The covid-19 pandemic brought a much-needed boom for the PC industry in India over the past two years. However, with the pandemic receding and most operations returning to normal, original equipment manufacturers (OEMs) are looking at alternate avenues to fuel this growth. In an interview, Ketan Patel, managing director of Hewlett-Packard (HP) India, said that factors like adoption of online education in tier II markets and beyond, enterprise refurbishing, and more could be key to growth of device shipments in the next year. Edited excerpts:
Will there be a dip in PC demand, now that the pandemic-driven boost has slowed down?
There will be a natural slowdown from the boost in shipments that happened over the past two years, but we still expect the market to grow at around 10% year-on-year (YoY) going forward. We grew at 59% YoY in terms of PC shipments in India in 2021, while the overall growth of PCs in India was 40% YoY last year. In the first quarter of 2022, we shipped more than 1.4 million devices in India – with a share of 33.2% in consumer, and 34.3% in enterprise markets. This shows that demand for PCs is still strong.
A big part of this demand comes through leasing of devices to enterprises, which have significant market demand due to the growth of hybrid work mandates. Digitization of government departments is also a key area that will boost demand for PCs in India over the next one year. We’re also focusing on refurbishing our leased enterprise devices, which gives us a big scope of growth in the enterprise segment.
Is local sourcing and manufacturing a part of HP's plans in India?
We have expanded our manufacturing operations in the country through a partnership with Flex Industries, at a new production line in Chennai. Currently, we make products like our EliteBooks, ProBooks and the HP G8 series notebooks, as well as monitors in the country. We have expanded local manufacturing of commercial desktops in India, and a larger number of mini towers, mini desktops and all-in-one PCs are today made in India.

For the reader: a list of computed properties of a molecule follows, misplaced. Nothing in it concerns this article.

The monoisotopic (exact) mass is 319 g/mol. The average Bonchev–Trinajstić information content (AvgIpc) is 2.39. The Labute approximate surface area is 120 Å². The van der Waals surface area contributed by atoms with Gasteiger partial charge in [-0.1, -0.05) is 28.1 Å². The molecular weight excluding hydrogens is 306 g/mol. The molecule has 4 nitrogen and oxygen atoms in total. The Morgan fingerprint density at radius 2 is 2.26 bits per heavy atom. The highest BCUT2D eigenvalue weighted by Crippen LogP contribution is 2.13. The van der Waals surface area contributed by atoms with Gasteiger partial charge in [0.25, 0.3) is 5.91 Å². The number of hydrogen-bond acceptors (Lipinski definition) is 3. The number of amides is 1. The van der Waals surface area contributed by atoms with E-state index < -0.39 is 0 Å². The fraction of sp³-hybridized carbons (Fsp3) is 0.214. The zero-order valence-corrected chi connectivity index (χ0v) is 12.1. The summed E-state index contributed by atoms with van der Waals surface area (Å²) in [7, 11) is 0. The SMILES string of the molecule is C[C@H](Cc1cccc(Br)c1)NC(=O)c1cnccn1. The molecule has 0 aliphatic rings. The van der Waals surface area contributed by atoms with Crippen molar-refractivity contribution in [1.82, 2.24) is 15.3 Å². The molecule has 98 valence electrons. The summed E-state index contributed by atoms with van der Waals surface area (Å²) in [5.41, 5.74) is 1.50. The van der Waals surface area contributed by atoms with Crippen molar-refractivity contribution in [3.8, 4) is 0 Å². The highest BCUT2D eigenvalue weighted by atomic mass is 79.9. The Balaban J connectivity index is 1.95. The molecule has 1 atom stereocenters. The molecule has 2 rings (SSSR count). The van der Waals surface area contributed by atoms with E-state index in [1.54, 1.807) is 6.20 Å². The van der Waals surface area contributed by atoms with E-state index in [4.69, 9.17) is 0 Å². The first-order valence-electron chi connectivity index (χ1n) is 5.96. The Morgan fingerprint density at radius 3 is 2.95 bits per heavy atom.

Given that the demand for online education has subsided with schools reopening, could there be a slowdown in demand from that sector in the near future?
When a user is given a budget tablet with basic configuration, the customer experience is mostly poor, and such products hardly last beyond six months. This is where laptops come in, and various digitization efforts in fringe areas by governments and private players have helped in establishing a demand for PCs in such markets. India is expected to get over 240 million new, first-time internet users by 2025 – and many of them will drive demand for remote education in the next three years. Even if we get 10% of these users, that is a big user base to address.
Why does India not have a contract purchasing model for consumers – the way international markets do?
The key issue lies with the financing part, and establishing a reliable model for creditworthiness. When I’m offering a software as a service, it is easy to offer such plans to customers – if a user defaults, the plan can simply be suspended. For hardware, there is a significant cost that a company would incur, which is why the gauging of a person’s credit rating is more important. We already offer contract-based product leasing for enterprise customers, and are presently evaluating such plans for consumers as well.
What role do services play for a hardware-first company such as HP?
Services are key to gaining clients in the enterprise hardware market. For instance, managed end-to-end IT services for a distributed workforce became very important for companies during the pandemic, since they needed to onboard employees across the country – and not at select cities and offices. The hardware being supplied is only one layer of the deal, and such services help improve customer experience for client retention in future.
We also offer industrial services, such as managed 3D printing services, though it is still a very small industry in India.